Two Indianapolis-based entrepreneurs want to make the world of listing and booking short-term commercial space as easy as listing and booking residential space on Airbnb.
Emmanuel Olofinkua and Kelli Jones run Spacant, an online marketplace that aims to connect property owners with venue seekers looking for places to host social events, open pop-up retail shops and more.
It was founded last fall and will officially launch in August. Olofinkua, 26, is CEO, and Jones, 35, is chief operating officer. They are the only two employees, and, although Jones joined this year, both are calling themselves co-founders.
Olofinkua, who's active in throwing networking events for millennials of color, said the idea has been percolating in his mind for several years. In 2016, he decided to make the idea a reality, and Jones, whom he'd met at a social event, was intrigued enough to join.
"It's a struggle to find spaces. You have to go on Google or Yelp and it can be very tedious," Olofinkua said.
"We want to make it easy for everybody to rent spaces out."
Olofinkua, currently a data analyst at JPMorgan Chase, said he's been building out the user-facing component of the platform, and he has a handful of software engineering friends who work at Indiana University Health and Salesforce.com building out the back-end.
The company is fully bootstrapped for now, but Olofinkua is looking to raise $100,000 so he can hire full-time engineering talent.
When it launches, Olofinkua said Spacant will operate similarly to Airbnb. Commercial property owners can list indoor and outdoor space by the day or week, and interested renters can book through the platform.
Corporate event planners can find space for retreats or workshops, people can find places for weddings, and online retailers can secure places for pop-up shops during major events like the Indy 500.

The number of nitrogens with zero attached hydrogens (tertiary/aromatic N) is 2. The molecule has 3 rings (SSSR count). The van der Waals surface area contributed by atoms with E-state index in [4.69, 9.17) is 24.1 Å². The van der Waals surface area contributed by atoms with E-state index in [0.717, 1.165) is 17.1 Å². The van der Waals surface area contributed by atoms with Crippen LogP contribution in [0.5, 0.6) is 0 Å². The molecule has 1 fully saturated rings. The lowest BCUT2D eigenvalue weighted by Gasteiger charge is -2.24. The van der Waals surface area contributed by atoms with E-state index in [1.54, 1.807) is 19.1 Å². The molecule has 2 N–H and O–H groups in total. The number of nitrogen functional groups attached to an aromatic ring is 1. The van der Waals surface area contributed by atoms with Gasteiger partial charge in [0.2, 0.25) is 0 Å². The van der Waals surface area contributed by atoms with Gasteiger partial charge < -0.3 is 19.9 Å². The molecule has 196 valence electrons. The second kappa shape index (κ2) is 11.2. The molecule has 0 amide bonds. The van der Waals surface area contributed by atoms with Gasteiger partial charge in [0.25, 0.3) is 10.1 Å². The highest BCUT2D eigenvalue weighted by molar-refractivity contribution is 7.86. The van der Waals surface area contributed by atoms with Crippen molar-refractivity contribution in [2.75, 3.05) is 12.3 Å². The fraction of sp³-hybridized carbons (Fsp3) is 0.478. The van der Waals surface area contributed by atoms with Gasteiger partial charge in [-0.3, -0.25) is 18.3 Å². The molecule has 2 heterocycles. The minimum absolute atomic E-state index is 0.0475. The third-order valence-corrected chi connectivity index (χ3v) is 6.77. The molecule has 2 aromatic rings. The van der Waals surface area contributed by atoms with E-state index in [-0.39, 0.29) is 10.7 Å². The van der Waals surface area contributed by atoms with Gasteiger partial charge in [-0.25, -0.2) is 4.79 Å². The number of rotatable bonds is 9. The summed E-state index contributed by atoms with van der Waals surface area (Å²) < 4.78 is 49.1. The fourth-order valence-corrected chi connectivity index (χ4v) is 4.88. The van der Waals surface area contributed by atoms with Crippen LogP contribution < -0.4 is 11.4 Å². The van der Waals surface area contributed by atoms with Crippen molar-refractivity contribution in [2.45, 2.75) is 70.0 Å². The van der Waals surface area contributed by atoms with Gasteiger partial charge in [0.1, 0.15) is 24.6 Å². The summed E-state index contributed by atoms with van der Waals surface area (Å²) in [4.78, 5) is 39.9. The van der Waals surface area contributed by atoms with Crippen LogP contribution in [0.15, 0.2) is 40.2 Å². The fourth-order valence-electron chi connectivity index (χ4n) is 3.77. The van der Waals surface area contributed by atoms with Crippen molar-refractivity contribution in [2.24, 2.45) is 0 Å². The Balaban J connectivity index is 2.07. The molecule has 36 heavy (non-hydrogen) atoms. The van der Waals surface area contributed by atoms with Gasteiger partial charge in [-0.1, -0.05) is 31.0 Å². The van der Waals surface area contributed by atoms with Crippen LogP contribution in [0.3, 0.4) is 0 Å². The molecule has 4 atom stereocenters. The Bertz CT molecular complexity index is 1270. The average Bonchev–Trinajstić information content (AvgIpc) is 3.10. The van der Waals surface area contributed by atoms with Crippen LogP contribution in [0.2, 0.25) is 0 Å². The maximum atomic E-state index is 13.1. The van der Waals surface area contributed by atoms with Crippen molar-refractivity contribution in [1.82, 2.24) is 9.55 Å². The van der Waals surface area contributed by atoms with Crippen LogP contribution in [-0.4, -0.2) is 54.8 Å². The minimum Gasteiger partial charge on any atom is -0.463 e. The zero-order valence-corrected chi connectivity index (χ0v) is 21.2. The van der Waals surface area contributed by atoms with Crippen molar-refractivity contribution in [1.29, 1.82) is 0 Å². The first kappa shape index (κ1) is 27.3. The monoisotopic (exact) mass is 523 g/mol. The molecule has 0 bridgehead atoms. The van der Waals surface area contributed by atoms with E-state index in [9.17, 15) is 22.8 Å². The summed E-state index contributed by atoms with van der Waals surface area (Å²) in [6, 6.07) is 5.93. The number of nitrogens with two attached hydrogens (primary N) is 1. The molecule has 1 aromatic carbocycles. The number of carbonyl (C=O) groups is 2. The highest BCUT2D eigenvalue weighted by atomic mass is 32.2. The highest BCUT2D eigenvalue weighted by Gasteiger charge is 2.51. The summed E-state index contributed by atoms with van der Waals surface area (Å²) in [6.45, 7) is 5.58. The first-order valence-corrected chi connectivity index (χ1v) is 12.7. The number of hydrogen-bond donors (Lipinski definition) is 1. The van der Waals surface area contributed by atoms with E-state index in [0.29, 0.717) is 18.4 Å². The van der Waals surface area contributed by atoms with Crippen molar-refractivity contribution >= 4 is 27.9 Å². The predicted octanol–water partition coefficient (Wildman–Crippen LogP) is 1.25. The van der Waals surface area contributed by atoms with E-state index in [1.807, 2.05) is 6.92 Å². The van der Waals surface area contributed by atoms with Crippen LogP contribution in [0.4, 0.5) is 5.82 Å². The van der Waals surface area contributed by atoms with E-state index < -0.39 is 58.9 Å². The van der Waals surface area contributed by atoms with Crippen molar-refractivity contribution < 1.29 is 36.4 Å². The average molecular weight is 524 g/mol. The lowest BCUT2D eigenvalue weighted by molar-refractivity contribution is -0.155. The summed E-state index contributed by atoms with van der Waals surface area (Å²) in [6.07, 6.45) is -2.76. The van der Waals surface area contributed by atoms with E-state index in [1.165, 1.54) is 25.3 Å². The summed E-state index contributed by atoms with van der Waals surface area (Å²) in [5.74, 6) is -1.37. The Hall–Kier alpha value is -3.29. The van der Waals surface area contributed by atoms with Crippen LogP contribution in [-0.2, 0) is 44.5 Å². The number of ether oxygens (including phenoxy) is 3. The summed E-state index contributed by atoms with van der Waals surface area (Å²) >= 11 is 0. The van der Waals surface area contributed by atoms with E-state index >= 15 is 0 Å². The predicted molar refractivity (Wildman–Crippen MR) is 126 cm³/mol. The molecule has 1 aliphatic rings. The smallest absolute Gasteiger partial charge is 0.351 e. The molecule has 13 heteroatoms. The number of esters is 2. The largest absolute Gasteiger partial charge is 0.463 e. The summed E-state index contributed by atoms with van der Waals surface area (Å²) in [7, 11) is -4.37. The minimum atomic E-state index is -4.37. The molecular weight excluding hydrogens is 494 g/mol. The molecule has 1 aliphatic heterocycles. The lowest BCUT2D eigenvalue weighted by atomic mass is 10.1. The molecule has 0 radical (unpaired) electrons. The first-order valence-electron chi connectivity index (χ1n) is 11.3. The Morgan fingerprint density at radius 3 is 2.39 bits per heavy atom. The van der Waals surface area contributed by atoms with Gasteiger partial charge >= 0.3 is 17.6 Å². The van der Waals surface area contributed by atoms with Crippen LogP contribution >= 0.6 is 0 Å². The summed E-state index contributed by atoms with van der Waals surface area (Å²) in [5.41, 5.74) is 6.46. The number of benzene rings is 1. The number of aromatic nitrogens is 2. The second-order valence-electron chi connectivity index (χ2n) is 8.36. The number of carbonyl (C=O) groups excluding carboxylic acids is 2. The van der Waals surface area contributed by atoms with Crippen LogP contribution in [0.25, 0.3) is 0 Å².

Spacant is not the only venue-rental marketplace. California-based Peerspace and Israel-based Splacer also have event-space platforms, and California-based Storefront helps retailers and artists find short-term rental space.
But none operates in Indianapolis, and Olofinkua and Jones said they're planning to have some distinguishing features on Spacant. One will be the ability to see interactive floorplans, which will allow event planners to manipulate chairs, tables and other physical elements.
Another will be enabling planners to access complimentary services—such as catering, photography or a DJ—through the site.
"The biggest thing for us is convenience," Jones said, "and I think when it comes to planning events this is going to be one of the most convenient platforms for anyone to use."
Olofinkua was born in Nigeria and moved to Indianapolis in 2009. He studied informatics at IUPUI from 2010 to 2013 but didn't finish. He said he plans to finish his informatics degree later this year.
Jones is an Indianapolis native and Tennessee State University alumna who spent about a decade in event planning and business development roles at various firms, including Indiana Black Expo and media sites HipHopDX and Blavity. She's also dabbled in tech-related initiatives.
She said she moved back to Indianapolis from Los Angeles earlier this year because she noticed its emerging tech scene and wanted to play a role in advancing diversity in tech. "To see how Indy is adapting to this tech boom, and how it's killing it, is something that stands out to me. And I know I have something I can offer."
Jones said she met Olofinkua at a gala in February that benefited a tech initiative at the youth-focused not-for-profit The Bloom Project. She started as a Spacant adviser but became so excited about the concept that she decided to join the company in May.
"It was easy—like going from helping out with marketing to becoming a co-founder—it was an easy answer because I believe in the product," Jones said.
Olofinkua said he plans to focus on Indianapolis and similarly sized markets. Initially, the company plans to get a cut of revenue generated on its site but ultimately plans to sell venue-management software to property owners on a subscription basis.
Walle Mafolasire, founder and CEO of donation-app Givelify, is one of Olofinkua's mentors. He said Spacant is a neat concept with a lot of potential, but there's a going to be a lot of work involved in tailoring the product to meet market demand. "Execution is going to be key for Emmanuel and his team," Mafolasire said in an email.
Separately, he said: "Emmanuel is one of those ambitious guys you can put your money on. He’s dependable, hard-working and has a unique gift of bringing people together. If he can pull the right resources together, sky is the limit for him."